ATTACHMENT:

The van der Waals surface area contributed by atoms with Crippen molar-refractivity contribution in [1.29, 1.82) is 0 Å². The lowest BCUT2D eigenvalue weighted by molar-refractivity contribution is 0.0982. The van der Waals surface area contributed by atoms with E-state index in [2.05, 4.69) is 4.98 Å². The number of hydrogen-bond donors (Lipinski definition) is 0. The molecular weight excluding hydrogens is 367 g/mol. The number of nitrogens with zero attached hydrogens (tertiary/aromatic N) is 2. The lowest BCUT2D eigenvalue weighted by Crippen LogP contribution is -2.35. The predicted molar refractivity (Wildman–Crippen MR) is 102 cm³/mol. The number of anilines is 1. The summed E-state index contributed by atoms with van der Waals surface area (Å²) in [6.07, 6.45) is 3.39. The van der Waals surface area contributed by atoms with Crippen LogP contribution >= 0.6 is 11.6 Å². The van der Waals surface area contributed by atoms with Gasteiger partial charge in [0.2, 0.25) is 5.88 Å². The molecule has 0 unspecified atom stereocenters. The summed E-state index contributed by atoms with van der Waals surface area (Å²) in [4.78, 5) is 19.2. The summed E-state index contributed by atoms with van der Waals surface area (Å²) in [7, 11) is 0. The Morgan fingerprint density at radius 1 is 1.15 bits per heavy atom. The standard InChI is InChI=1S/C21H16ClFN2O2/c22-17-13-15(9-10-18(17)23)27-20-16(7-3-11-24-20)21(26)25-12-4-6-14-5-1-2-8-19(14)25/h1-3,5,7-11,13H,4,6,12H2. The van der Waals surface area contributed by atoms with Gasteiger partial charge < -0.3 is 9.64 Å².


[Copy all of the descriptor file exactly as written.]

The van der Waals surface area contributed by atoms with Crippen molar-refractivity contribution in [1.29, 1.82) is 0 Å². The lowest BCUT2D eigenvalue weighted by molar-refractivity contribution is 0.0982. The van der Waals surface area contributed by atoms with E-state index in [2.05, 4.69) is 4.98 Å². The number of hydrogen-bond donors (Lipinski definition) is 0. The molecular weight excluding hydrogens is 367 g/mol. The number of nitrogens with zero attached hydrogens (tertiary/aromatic N) is 2. The lowest BCUT2D eigenvalue weighted by Crippen LogP contribution is -2.35. The predicted molar refractivity (Wildman–Crippen MR) is 102 cm³/mol. The number of anilines is 1. The summed E-state index contributed by atoms with van der Waals surface area (Å²) in [6.07, 6.45) is 3.39. The van der Waals surface area contributed by atoms with Crippen LogP contribution >= 0.6 is 11.6 Å². The van der Waals surface area contributed by atoms with Gasteiger partial charge in [0.2, 0.25) is 5.88 Å². The molecule has 0 unspecified atom stereocenters. The summed E-state index contributed by atoms with van der Waals surface area (Å²) in [4.78, 5) is 19.2. The summed E-state index contributed by atoms with van der Waals surface area (Å²) in [7, 11) is 0. The Morgan fingerprint density at radius 1 is 1.15 bits per heavy atom. The standard InChI is InChI=1S/C21H16ClFN2O2/c22-17-13-15(9-10-18(17)23)27-20-16(7-3-11-24-20)21(26)25-12-4-6-14-5-1-2-8-19(14)25/h1-3,5,7-11,13H,4,6,12H2. The van der Waals surface area contributed by atoms with Gasteiger partial charge < -0.3 is 9.64 Å².